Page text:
Oil prices dipped slightly in New York on Friday as the US dollar rose on exchange markets following robust hiring numbers from the US government.
On the New York Mercantile Exchange, a barrel of West Texas Intermediate benchmark crude for delivery next month fell US$0.13 to close at US$41.80.
In London, North Sea Brent for October delivery fell US$0.02 to US$44.27 a barrel on the Intercontinental Exchange.
The greenback, whose strength can influence demand for US dollar-denominated oil futures, rose against the euro and the British pound on Friday. US government figures showed employers added more than 250,000 jobs last month, increasing the chances of an interest rate hike this year and likely adding to the appeal of US currency.
“It’s not unexpected to see prices are moving lower given the last two days of strong push higher, in combination with the stronger dollar given the jobs report,” Matt Smith of ClipperData said.
“We’ve also just had the rig count this afternoon with rigs increasing for six consecutive weeks,” he added. “But really I think this has less to do with it and more with the movement on the dollar and some positioning due to that.”
Renewed strength in the US labor market is also threatening to derail the gold rally that sent futures to the best first half in almost four decades.
Bullion has extended gains this quarter, helped by low interest rates and pledges by central banks from Europe to Japan to continue to crank up stimulus spending. Low rates are a boon for gold because they keep the metal more competitive against assets like bonds that pay interest.
“Some people in the market think that rates are going up and therefore the reason to own gold is not as strong,” said Bob Phillips, the Indianapolis-based managing principal at Spectrum Management Group.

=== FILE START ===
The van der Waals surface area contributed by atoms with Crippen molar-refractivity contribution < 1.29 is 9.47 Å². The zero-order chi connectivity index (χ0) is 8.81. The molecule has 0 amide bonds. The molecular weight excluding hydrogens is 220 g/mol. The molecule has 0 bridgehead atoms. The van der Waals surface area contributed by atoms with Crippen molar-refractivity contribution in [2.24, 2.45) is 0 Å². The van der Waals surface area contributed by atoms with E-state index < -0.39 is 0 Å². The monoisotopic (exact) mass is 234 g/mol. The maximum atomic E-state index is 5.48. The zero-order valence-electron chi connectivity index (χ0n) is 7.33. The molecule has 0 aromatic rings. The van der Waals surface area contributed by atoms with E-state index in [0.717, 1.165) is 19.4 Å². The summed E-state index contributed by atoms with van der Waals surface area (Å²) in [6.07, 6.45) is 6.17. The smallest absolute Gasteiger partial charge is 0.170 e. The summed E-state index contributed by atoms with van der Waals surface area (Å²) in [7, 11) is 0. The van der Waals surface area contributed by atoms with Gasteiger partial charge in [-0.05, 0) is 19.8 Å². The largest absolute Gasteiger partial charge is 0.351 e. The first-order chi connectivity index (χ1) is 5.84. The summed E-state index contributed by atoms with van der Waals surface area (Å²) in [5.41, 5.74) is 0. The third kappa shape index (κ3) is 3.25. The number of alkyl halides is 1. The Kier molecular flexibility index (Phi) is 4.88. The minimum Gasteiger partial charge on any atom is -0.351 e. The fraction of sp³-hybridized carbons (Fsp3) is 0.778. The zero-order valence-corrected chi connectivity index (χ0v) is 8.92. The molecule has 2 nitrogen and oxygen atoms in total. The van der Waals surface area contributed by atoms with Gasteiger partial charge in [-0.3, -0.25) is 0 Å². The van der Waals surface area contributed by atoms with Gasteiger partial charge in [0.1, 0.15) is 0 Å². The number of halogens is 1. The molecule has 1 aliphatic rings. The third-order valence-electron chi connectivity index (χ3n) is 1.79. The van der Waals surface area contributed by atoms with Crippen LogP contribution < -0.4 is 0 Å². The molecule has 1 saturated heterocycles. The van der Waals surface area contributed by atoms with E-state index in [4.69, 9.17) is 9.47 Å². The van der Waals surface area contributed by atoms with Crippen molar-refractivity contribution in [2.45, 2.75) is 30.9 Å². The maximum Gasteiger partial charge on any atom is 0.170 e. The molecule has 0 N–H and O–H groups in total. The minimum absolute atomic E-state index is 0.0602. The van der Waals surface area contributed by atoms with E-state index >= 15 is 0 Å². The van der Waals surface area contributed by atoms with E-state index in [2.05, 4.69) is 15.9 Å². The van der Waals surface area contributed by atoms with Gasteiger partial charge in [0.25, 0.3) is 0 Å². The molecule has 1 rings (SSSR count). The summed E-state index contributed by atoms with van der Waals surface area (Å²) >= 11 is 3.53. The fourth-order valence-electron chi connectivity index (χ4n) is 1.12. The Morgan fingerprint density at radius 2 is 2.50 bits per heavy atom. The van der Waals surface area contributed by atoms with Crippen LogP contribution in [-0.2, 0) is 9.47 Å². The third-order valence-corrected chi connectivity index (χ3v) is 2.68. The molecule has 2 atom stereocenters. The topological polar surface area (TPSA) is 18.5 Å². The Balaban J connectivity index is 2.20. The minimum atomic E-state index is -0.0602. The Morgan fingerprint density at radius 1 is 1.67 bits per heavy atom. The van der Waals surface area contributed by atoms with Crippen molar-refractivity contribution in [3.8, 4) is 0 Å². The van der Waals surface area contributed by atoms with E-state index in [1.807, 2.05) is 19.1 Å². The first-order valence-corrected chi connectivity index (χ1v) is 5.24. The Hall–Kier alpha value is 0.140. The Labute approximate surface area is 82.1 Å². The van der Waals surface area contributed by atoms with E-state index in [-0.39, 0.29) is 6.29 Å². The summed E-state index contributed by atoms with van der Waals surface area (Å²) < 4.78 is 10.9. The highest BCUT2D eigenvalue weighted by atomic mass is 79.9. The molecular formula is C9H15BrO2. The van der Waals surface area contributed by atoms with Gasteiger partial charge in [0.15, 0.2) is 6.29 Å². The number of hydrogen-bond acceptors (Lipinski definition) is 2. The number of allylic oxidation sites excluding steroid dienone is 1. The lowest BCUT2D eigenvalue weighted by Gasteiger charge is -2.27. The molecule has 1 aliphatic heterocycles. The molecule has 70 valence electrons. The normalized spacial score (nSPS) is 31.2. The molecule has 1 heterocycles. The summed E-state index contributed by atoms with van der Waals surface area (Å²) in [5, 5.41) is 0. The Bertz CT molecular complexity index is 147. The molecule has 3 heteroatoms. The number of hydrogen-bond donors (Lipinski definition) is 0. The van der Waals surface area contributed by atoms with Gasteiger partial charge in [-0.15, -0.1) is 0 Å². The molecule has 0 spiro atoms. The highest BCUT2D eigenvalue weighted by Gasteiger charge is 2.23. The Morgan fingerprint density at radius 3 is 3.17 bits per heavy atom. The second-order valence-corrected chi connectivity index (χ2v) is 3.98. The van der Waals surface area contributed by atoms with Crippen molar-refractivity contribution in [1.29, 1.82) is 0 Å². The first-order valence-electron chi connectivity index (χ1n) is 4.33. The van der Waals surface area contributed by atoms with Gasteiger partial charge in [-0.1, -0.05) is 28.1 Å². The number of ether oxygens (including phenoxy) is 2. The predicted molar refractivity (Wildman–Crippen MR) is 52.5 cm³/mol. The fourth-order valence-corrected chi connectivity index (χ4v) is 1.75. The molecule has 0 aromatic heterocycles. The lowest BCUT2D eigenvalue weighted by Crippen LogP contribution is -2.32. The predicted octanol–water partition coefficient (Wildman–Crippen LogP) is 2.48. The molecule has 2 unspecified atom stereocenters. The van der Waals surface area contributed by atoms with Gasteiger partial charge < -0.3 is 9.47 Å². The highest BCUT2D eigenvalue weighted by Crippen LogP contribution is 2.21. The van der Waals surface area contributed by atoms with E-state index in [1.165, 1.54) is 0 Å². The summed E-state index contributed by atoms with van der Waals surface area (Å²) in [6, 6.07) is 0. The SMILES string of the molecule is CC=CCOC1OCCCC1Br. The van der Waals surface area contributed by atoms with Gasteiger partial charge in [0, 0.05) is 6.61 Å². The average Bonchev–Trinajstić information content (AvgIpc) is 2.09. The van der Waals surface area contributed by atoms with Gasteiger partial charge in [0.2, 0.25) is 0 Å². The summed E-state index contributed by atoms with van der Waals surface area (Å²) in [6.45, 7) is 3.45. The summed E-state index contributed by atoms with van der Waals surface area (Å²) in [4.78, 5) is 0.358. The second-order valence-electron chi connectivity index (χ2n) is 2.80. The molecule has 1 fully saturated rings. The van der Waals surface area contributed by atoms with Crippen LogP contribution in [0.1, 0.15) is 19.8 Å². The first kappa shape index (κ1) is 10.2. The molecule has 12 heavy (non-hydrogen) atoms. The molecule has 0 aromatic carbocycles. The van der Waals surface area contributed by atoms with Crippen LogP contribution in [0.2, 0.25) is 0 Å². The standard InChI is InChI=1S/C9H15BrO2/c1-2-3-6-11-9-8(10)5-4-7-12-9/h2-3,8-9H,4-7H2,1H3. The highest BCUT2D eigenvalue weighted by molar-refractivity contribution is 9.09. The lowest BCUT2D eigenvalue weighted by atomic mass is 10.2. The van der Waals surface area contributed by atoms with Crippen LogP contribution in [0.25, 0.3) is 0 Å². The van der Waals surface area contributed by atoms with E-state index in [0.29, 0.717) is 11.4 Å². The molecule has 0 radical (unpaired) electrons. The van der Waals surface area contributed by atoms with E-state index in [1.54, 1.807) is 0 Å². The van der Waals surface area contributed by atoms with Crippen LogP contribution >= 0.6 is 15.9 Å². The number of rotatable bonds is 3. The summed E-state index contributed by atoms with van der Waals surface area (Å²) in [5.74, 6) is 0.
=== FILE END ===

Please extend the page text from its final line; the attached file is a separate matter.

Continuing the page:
Gold futures for December delivery dropped 1.7 percent to settle at US$1,344.40 an ounce at 1:48pm on the Comex in New York, the biggest loss since May 24. Prices had the first weekly decline in three weeks.
The odds of the US Federal Reserve raising rates by December climbed to 46 percent on Friday, from 37 percent a day earlier, Fed-fund futures data compiled by Bloomberg show.
The bigger picture for the gold market shows government efforts to boost slow-growing economies ultimately will benefit prices this year, Phillips said.
“You’ve got England, Europe and Japan all expanding their monetary easing by printing money,” he said. “I think gold prices will probably continue to move higher.”
Aluminum climbed as inventories tracked by exchanges in London and Shanghai declined, signaling tighter supplies. Most other industrial metals rose, while copper headed for the biggest weekly loss in a month.
Stockpiles of aluminum held in Shanghai Futures Exchange warehouses fell this week to the lowest since 2011 and those tracked by the London Metal Exchange (LME) had the biggest weekly drop since 2006, data showed on Friday.
While the LME inventories have been moving to other locations, in China the decline is due to local smelters producing fewer ingots, a form of primary aluminum, Citigroup Inc said.
“In China, there is less ingot availability at the moment,” David Wilson, an analyst at Citigroup in London, said by e-mail. “But we think this ingot tightness in China may well be just a temporary dislocation.”
Smelters are producing liquid aluminum instead of ingots to cut costs, Wilson said.
Aluminum for delivery in three months climbed 1.5 percent to US$1,646.50 a tonne at 3:55pm on the LME, set for a second straight weekly gain.
Zinc, nickel and tin also gained on the LME. Copper fell as Goldman Sachs Group Inc said a “supply storm” is coming and predicted prices would fall to US$4,000 a tonne over 12 months. Prices dropped 0.7 percent to US$4,798, bringing the loss for the week to 2.6 percent.
Copper has lagged behind gains in other raw materials this year, especially zinc and nickel, which benefited from forecasts for global shortages. For copper, there has been solid growth in global mine supply in the first half and that trend is expected to pick up in the coming quarters, Goldman said.
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